Notable headlines:Customer satisfaction down among PC buyers.Nokia announces product advisory for BL-5C battery.
Between the Lines
Larry Dignan and other IT industry experts, blogging at the intersection of business and technology, deliver daily news and analysis on vital enterprise trends.
Larry Dignan is Editor in Chief of ZDNet and SmartPlanet as well as Editorial Director of ZDNet's sister site TechRepublic.
Rachel King is a staff writer for ZDNet based in San Francisco.
Zack Whittaker writes for ZDNet, CNET, and CBS News. He is based in New York City.
United Online's Classmates Media unit filed for a $125 million IPO in what could be a good litmus test for social media plays on Wall Street.Classmates isn't Facebook (all resources), but does have enough name recognition to garner interest for investors looking to buy into the social media hubbub.
The latest build of Firefox 3 has a new download manager and other features that get the browser closer to beta.Images of the download manager are available on Mozilla Links, Ars Technica and CyberNet.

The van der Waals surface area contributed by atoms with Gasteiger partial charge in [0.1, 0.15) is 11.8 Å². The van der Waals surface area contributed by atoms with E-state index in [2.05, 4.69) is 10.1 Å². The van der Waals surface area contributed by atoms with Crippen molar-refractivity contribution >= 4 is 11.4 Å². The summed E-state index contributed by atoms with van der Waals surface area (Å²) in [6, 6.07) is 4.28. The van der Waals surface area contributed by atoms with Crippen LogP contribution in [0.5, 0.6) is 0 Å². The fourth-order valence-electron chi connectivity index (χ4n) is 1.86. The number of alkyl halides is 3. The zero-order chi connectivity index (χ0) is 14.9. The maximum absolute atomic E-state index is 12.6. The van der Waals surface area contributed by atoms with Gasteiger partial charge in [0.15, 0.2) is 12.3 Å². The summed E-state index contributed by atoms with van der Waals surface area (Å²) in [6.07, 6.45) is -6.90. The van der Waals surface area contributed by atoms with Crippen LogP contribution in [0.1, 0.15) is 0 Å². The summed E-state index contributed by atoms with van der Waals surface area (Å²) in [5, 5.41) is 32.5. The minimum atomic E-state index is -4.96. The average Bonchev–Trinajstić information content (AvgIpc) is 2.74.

The parts that go into your PC are getting cheaper. And that's good news for Hewlett-Packard and Dell.
Bringing Web 2.0 technologies to the enterprise today is mostly an academic exercise.
Notable headlines:David Morgenstern: Better living without MS Office. Garett Rogers: Google kicks Microsoft where it hurts, again.
In a 102-page ruling, Judge Dale A. Kimball eviscerated SCO's claims that it owns the copyright to Unix (see Groklaw's coverage, NYT, WSJ).
The classified service edgeio is launching a new kind of paid content service at the Gnomedex conference in Seattle that facilitates 'in-place' transactions. Edgeio CEO Keith Teare calls them "transactional classifieds," and is targeting digital content.
Universal Music Group on Friday said that it will sell "thousands of its albums and tracks" without DRM for a limited time. Universal said in a statement that its test will run from August and January and track "consumer demand, price sensitivity and piracy in regards to the availability of open MP3s.
Google outlined plans to allow its customers to buy more storage if they run past their caps from posting photos or hoarding email. But why pay Google for storage when it's basically free elsewhere?